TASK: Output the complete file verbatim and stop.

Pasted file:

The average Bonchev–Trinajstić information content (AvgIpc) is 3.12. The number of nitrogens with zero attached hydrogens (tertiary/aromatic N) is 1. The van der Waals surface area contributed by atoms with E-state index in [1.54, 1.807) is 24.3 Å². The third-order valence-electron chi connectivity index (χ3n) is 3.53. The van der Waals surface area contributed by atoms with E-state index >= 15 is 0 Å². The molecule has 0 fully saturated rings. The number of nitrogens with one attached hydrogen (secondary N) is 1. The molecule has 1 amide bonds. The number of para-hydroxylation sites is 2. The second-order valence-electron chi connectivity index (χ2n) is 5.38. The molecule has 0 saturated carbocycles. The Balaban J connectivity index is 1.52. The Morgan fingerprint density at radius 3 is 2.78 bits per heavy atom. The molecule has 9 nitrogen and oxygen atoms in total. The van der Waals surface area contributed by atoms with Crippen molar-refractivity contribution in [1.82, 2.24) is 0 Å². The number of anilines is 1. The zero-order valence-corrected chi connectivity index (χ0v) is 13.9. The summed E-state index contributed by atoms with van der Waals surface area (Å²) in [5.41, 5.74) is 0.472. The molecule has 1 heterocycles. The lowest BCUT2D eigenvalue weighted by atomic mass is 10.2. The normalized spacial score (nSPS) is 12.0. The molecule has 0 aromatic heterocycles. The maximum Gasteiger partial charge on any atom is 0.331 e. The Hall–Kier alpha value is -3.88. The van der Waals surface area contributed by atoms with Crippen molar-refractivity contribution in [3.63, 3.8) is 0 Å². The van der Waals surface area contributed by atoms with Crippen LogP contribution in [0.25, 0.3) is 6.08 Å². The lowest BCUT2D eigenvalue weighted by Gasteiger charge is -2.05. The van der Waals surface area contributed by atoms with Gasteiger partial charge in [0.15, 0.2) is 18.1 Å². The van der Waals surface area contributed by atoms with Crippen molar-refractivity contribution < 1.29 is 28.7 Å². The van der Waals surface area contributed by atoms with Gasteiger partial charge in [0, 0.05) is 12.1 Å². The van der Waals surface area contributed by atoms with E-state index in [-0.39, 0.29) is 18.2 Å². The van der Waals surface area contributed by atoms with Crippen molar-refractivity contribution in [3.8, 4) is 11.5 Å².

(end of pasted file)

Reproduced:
The average Bonchev–Trinajstić information content (AvgIpc) is 3.12. The number of nitrogens with zero attached hydrogens (tertiary/aromatic N) is 1. The van der Waals surface area contributed by atoms with E-state index in [1.54, 1.807) is 24.3 Å². The third-order valence-electron chi connectivity index (χ3n) is 3.53. The van der Waals surface area contributed by atoms with E-state index >= 15 is 0 Å². The molecule has 0 fully saturated rings. The number of nitrogens with one attached hydrogen (secondary N) is 1. The molecule has 1 amide bonds. The number of para-hydroxylation sites is 2. The second-order valence-electron chi connectivity index (χ2n) is 5.38. The molecule has 0 saturated carbocycles. The Balaban J connectivity index is 1.52. The Morgan fingerprint density at radius 3 is 2.78 bits per heavy atom. The molecule has 9 nitrogen and oxygen atoms in total. The van der Waals surface area contributed by atoms with Crippen molar-refractivity contribution in [1.82, 2.24) is 0 Å². The number of anilines is 1. The zero-order valence-corrected chi connectivity index (χ0v) is 13.9. The summed E-state index contributed by atoms with van der Waals surface area (Å²) in [5.41, 5.74) is 0.472. The molecule has 1 heterocycles. The lowest BCUT2D eigenvalue weighted by atomic mass is 10.2. The normalized spacial score (nSPS) is 12.0. The molecule has 0 aromatic heterocycles. The maximum Gasteiger partial charge on any atom is 0.331 e. The Hall–Kier alpha value is -3.88. The van der Waals surface area contributed by atoms with Crippen molar-refractivity contribution in [3.63, 3.8) is 0 Å². The van der Waals surface area contributed by atoms with Crippen LogP contribution in [0.25, 0.3) is 6.08 Å². The lowest BCUT2D eigenvalue weighted by Gasteiger charge is -2.05. The van der Waals surface area contributed by atoms with Gasteiger partial charge in [0.15, 0.2) is 18.1 Å². The van der Waals surface area contributed by atoms with Crippen molar-refractivity contribution < 1.29 is 28.7 Å². The van der Waals surface area contributed by atoms with Gasteiger partial charge in [0, 0.05) is 12.1 Å². The van der Waals surface area contributed by atoms with E-state index in [-0.39, 0.29) is 18.2 Å². The van der Waals surface area contributed by atoms with Crippen molar-refractivity contribution in [3.8, 4) is 11.5 Å².